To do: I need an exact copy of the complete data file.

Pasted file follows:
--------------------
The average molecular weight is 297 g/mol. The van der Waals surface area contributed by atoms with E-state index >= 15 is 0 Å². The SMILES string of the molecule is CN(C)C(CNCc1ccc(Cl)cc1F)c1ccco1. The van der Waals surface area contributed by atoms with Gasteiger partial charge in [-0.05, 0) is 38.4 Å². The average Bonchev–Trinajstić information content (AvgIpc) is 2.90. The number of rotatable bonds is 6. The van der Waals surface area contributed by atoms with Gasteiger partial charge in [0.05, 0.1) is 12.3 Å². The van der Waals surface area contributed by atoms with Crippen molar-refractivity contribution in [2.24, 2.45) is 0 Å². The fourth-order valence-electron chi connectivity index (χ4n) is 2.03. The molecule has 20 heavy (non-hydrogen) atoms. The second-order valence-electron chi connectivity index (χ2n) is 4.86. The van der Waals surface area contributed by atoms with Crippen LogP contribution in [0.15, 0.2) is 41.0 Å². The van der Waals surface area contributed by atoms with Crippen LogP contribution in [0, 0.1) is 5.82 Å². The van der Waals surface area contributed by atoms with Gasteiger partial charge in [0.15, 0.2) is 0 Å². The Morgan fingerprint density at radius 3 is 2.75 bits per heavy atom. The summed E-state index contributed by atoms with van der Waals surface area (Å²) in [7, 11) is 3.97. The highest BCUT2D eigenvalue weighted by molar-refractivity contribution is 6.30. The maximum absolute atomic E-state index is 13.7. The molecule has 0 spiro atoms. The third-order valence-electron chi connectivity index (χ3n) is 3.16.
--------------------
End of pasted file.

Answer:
The average molecular weight is 297 g/mol. The van der Waals surface area contributed by atoms with E-state index >= 15 is 0 Å². The SMILES string of the molecule is CN(C)C(CNCc1ccc(Cl)cc1F)c1ccco1. The van der Waals surface area contributed by atoms with Gasteiger partial charge in [-0.05, 0) is 38.4 Å². The average Bonchev–Trinajstić information content (AvgIpc) is 2.90. The number of rotatable bonds is 6. The van der Waals surface area contributed by atoms with Gasteiger partial charge in [0.05, 0.1) is 12.3 Å². The van der Waals surface area contributed by atoms with Crippen molar-refractivity contribution in [2.24, 2.45) is 0 Å². The fourth-order valence-electron chi connectivity index (χ4n) is 2.03. The molecule has 20 heavy (non-hydrogen) atoms. The second-order valence-electron chi connectivity index (χ2n) is 4.86. The van der Waals surface area contributed by atoms with Crippen LogP contribution in [0.15, 0.2) is 41.0 Å². The van der Waals surface area contributed by atoms with Crippen LogP contribution in [0, 0.1) is 5.82 Å². The van der Waals surface area contributed by atoms with Gasteiger partial charge in [0.15, 0.2) is 0 Å². The Morgan fingerprint density at radius 3 is 2.75 bits per heavy atom. The summed E-state index contributed by atoms with van der Waals surface area (Å²) in [7, 11) is 3.97. The highest BCUT2D eigenvalue weighted by molar-refractivity contribution is 6.30. The maximum absolute atomic E-state index is 13.7. The molecule has 0 spiro atoms. The third-order valence-electron chi connectivity index (χ3n) is 3.16.